Instacart was founded in 2012 by Apoorva Mehta, Max Mullen and Brandon Leonardo. After an initial rejection, it famously secured a spot in Y Combinator when the founders ordered a six-pack of beer that was delivered to the partners. Michael Moritz, formerly a partner at Sequoia, led its investment in the company soon after. 

Following nearly a decade of steady growth, Instacart became essential during the pandemic as shopping went digital, and its sales surged. But as quarantine waned and people returned to shopping in person, Instacart’s growth declined. The company recognized it needed to redefine itself in a post-COVID world. Founder-CEO Mehta was the first to identify Simo for the board, noting that her scaled operating experience and product expertise would be valuable as the company navigated the path forward.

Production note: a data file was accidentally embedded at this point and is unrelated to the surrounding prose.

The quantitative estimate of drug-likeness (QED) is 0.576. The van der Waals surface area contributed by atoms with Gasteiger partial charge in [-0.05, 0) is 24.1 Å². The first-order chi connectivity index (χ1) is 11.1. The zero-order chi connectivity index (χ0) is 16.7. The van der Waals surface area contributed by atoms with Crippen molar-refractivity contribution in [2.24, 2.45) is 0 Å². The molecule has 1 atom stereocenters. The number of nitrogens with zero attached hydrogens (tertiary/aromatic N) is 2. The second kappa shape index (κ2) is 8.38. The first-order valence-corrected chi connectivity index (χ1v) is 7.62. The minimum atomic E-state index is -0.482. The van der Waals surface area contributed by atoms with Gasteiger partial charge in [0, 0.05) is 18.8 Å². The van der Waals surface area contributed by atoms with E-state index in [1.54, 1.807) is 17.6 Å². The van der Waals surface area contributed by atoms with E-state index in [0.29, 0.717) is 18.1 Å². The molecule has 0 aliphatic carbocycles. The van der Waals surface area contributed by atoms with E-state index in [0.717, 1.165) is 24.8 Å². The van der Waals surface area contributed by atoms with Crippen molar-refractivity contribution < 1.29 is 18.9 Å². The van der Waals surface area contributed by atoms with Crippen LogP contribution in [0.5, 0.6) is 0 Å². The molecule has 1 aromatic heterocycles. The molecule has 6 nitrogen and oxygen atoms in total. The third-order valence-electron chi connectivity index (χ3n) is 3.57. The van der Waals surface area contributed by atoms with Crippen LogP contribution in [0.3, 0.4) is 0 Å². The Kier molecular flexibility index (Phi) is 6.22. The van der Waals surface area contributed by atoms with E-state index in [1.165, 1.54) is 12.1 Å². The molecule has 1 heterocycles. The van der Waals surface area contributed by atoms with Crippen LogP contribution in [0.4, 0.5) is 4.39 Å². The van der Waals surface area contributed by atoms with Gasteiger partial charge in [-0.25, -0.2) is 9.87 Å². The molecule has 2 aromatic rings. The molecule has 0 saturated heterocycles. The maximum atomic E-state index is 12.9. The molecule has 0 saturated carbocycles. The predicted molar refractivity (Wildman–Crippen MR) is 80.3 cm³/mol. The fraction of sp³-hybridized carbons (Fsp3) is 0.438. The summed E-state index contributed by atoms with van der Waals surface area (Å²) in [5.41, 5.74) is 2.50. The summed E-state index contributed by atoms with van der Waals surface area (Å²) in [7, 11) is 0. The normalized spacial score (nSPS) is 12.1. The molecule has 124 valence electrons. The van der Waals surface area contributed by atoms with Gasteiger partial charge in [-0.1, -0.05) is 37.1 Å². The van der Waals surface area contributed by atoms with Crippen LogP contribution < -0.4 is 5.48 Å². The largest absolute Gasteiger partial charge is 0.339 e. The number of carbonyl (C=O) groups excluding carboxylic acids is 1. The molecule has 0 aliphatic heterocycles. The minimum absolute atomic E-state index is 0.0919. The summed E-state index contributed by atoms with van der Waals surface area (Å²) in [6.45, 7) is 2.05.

While maintaining her role at Facebook, Simo joined Instacart’s board in January 2021 as the company was strategizing on how to expand its ambitions. “Instacart’s mission of helping people access food resonated deeply with me,” she says. “Growing up in a family who for generations harvested food from the sea and brought it ashore, it was this ancestral, deeply cultural connection.” 

“Instacart’s mission of helping people access food resonated deeply with me,”

Fidji Simo

Later that summer, Instacart and Mehta began pursuing a successor for his role to lead the company into its next chapter—someone with a vision for Instacart’s future and experience running an organization at the scale the company hoped to achieve. Moritz, impressed with Simo’s board contributions, began championing her for the role. Recognizing her CEO potential and ambition, he wryly commented to Simo that she would grow old waiting for the chance at Facebook. “Michael had the wisdom of having seen so many people navigate this career moment,” Simo says. “He told me, ‘If one of your goals is to be a CEO, to make a difference and see what you can do when you can drive your own vision, Instacart is your canvas.’”